worshiping the art of his own country? They are first and 
foremost the Swiss mountain peasants, who could not live 
without their mountains and cows ; the fishermen of the Volga, 
to whom Mother Volga means the world ; and the Icelanders, 
who prefer their stern native land to all the luxury of central 
Europe. All these folk have remained comparatively primi- 
tive, and the lower we descend the scale of ethnology, the 
stronger we shall find this unconquerable attachment to the 
ways and customs of the mother-country. 

Surprise has often been felt that the sons of primitive 
peoples, Indians and Maoris, for instance, whom supposed 
good fortune has transferred to comfortable European sur- 
roundings, could yet never be at home there; in fact, that 
even many civilized savages, who had apparently become quite 
inured to European ways, having even completed their courses 
as university students with distinction, should yet have taken 
the first opportunity to go back to the bush and become naked 
savages again. But there is nothing surprising in this, for 
their primitive brains are simply incapable of feeling at home 
in such complex new conditions. Hence there are absolutely 
natural reasons why they should be attached to their native 
soil in a way which to us at first seems incomprehensible.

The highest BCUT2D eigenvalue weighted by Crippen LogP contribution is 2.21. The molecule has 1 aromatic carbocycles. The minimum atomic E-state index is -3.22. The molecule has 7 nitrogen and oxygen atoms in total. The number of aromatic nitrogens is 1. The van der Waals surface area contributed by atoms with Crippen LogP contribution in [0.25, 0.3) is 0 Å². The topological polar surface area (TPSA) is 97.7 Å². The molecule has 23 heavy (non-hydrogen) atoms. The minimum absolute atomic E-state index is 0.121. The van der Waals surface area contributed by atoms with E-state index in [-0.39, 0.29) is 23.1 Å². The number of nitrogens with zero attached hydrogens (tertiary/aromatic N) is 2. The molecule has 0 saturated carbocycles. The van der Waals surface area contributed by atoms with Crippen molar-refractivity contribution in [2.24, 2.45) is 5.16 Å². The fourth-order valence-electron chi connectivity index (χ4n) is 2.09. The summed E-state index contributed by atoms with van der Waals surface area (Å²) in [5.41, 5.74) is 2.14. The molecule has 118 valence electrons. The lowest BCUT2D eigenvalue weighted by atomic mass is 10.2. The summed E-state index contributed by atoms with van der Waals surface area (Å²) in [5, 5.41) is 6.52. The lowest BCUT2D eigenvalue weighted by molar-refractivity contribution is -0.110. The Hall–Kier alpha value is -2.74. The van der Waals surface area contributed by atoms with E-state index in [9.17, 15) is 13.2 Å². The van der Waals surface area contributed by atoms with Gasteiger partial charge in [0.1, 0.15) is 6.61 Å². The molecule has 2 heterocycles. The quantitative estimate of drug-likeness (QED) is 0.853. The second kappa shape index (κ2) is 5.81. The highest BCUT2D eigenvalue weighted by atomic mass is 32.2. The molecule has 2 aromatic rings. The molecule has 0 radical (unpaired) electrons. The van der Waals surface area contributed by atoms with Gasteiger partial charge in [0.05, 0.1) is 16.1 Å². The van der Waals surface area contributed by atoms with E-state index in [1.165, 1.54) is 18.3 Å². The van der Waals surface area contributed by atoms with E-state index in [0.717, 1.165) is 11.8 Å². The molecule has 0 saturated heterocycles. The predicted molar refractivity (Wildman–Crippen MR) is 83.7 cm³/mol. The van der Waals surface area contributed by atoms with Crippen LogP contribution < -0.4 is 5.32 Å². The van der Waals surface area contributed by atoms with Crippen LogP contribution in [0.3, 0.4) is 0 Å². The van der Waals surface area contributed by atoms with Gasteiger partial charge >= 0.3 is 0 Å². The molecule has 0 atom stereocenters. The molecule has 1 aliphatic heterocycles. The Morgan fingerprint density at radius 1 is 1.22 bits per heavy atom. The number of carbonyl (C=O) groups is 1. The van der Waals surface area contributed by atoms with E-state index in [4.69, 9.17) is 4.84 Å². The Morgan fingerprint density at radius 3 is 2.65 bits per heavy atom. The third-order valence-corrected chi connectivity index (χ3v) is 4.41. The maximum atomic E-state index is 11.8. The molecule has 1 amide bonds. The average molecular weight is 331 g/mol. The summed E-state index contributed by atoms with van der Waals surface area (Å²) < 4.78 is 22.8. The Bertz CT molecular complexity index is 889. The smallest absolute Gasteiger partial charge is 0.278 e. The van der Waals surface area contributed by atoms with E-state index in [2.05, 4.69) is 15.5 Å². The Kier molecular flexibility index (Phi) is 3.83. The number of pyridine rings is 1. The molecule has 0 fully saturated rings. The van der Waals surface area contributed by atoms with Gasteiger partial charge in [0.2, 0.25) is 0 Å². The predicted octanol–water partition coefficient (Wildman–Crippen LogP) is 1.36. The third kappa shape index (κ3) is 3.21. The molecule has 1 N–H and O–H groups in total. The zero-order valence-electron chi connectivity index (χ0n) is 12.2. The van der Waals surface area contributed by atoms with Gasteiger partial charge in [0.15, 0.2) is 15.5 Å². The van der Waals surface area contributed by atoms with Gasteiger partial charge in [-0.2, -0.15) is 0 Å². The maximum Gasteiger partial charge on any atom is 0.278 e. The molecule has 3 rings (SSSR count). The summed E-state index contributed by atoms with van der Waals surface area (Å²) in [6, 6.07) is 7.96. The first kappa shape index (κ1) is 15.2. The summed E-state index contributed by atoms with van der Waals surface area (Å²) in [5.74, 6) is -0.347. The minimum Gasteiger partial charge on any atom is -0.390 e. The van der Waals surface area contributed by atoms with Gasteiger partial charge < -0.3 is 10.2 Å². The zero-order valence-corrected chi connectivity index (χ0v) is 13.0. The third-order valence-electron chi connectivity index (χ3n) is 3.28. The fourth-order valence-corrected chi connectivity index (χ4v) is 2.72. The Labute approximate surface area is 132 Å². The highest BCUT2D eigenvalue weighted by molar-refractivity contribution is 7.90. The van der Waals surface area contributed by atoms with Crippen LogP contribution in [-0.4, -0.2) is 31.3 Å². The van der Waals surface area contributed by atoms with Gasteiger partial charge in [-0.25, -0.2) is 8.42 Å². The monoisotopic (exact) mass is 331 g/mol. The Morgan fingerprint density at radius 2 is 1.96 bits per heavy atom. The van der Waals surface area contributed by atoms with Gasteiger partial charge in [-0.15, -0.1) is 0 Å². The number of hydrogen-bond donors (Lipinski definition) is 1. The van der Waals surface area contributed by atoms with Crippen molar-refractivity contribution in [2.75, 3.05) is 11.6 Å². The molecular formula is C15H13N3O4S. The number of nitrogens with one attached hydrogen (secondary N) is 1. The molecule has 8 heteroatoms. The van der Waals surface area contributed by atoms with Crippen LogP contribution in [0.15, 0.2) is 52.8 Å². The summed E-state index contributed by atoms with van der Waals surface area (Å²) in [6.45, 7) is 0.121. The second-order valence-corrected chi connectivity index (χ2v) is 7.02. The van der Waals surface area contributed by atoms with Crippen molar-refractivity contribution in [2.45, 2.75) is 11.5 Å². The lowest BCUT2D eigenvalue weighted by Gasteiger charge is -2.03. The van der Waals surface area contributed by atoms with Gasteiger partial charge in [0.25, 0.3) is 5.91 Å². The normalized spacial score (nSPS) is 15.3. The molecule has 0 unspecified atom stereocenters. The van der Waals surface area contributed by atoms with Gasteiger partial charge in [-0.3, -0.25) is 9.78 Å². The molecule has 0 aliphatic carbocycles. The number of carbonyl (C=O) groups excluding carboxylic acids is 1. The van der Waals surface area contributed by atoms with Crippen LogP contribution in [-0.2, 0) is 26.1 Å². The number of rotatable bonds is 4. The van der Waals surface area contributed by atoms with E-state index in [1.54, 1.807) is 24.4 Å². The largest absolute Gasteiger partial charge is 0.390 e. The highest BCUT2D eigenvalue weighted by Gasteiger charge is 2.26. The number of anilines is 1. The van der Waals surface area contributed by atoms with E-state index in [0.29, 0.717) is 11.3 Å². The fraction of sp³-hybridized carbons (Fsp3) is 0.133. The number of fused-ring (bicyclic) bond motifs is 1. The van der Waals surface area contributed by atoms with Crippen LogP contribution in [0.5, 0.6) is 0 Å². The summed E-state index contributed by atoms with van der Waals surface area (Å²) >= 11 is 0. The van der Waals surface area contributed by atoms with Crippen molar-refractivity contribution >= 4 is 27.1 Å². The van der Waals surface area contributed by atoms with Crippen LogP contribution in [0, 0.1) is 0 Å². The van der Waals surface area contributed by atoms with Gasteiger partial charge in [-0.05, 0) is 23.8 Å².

1 "Snohiismus" is the word used, but all students of modern French 
will perceive that Nicolai means what the French call "sno6isme" 
rather than what we call "snobbishness." There is, so far as I know, no 
exact English translation of ''snobisme,*' but it is, I think, nearer 
"aflfectation" than snobbishness. — ^Translator. 


§ 90. — Overcoming our Love of Our Native Soil. 

If I mistake not, it was Macaulay who first pointed out that 
although love of a man 's native soil and patriotism were identi- 
cal in small communities, such as the Greek republics, the 
Swiss cantons, and the German imperial cities, for here the 
narrow confines of ''home" really represented a definite con- 
ception, yet in the larger communities of to-day this is no 
longer so in the least. As RatzeP truly says: ** Meantime,